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menuAmerican Social History Project  ·    Center for Media and Learning

  • Theme > Expansion and Imperialism (x)
  • Historical Eras > Antebellum America (1816-1860) (x)

We found 14 items that match your search

"To Arms! To Arms!"

This 1847 recruiting poster urges the men of Holmes County, Ohio to enlist for duty in the war against Mexico. The war was fought by the standing, or regular, U.S. army, alongside volunteers. The U.S. War Department first issued a call for states to [...]

A Congressman "Pleads the Case of White Men"

In 1847, Representative David Wilmot of Pennsylvania made a speech (excerpted below) to the House of Representatives in which he proposed a legislative amendment that would ban slavery from any territory acquired as a result of the war with Mexico. [...]

Item Type: Speech
Mexico's President Herrera Decries the Annexation of Texas

In March 1845, shortly before leaving office, President John Tyler signed a Joint Resolution of Congress offering to annex the Texas Republic to the United States. Mexico, which had never recognized the Republic and still claimed Texas as its [...]

The United States Declares War on Mexico

On April 26, 1846, following a tense stand-off between U.S. and Mexican troops on the banks of the Rio Grande (which the U.S. now claimed as its border with Mexico, having annexed the state of Texas), a small patrol of sixty-three U.S. soldiers was [...]

A Mexican General Issues a Proclamation at Matamoros

Before being replaced by General Arista, General Francisco Mejía was the commander of the Mexican army at Matamoros, facing the American forces at Fort Texas on the opposite side of the Rio Grande. In this elaborately-worded proclamation, General [...]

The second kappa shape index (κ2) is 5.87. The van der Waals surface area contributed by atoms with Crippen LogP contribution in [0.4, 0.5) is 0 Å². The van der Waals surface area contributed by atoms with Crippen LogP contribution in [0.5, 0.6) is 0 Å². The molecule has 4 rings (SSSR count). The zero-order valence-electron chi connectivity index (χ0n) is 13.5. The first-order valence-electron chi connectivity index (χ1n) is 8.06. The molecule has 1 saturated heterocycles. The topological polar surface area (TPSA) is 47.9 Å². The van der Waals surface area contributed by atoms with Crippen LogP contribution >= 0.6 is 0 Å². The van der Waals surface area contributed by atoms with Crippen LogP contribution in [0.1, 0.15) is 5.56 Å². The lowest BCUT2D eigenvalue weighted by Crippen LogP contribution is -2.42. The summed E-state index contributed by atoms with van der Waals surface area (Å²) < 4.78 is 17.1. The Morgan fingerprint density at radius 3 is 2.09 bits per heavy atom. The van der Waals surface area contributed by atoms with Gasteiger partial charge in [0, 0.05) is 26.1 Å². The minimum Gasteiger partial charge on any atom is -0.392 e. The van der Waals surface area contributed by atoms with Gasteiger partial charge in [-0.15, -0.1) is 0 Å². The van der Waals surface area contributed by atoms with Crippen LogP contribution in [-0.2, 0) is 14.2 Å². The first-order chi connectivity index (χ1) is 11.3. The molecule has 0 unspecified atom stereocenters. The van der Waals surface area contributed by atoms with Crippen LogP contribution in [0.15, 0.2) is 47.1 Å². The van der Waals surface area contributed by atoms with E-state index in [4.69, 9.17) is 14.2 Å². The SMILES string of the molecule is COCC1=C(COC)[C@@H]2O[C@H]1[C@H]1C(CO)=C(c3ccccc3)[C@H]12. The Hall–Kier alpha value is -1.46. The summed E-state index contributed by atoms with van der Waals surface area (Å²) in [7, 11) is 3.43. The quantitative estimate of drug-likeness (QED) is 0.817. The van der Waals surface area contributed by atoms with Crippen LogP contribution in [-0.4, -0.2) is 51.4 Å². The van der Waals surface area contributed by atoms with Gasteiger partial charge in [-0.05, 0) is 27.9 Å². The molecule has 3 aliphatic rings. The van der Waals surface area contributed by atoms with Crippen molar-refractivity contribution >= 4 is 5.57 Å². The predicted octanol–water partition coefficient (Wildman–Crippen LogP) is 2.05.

Democrats Outline their 1856 Party Platform

In an attempt to settle sectional conflicts about the expansion of slavery, Congress passed the Kansas-Nebraska Act in 1854. The act stated that the residents of Kansas and Nebraska, rather than the federal government, would determine the legality [...]

A Brooklyn Newspaper Warns of "Trouble in the South-West"

In this editorial, published on May 2nd, 1846, Brooklyn Eagle editor and poet Walt Whitman notes the growing "war-fever" that had gripped the nation in recent months. In fact, the "lighted match" which sparked the U.S. to wage war against Mexico had [...]

A New York Democrat Champions Territorial Expansion

Mike Walsh was an Irish immigrant, former gang leader, and editor of the radical Democratic newspaper The Subterranean. An advocate of working-class causes, he was strongly anti-abolitionist and supported the annexation of Texas. He gave the [...]

Item Type: Speech
An Abolitionist Denounces War with Mexico

Theodore Parker, a well-known abolitionist and Congregationalist minister, delivered the following sermon to an antiwar group gathered in Boston in June 1846.

A Southern Senator Opposes the "All-Mexico" Plan

John C. Calhoun, Senator from South Carolina and future spokesman for southern secession, delivered the following speech to Congress on January 4, 1848.  At the time, U.S. and Mexican diplomats were in the midst of negotiating a peace treaty to [...]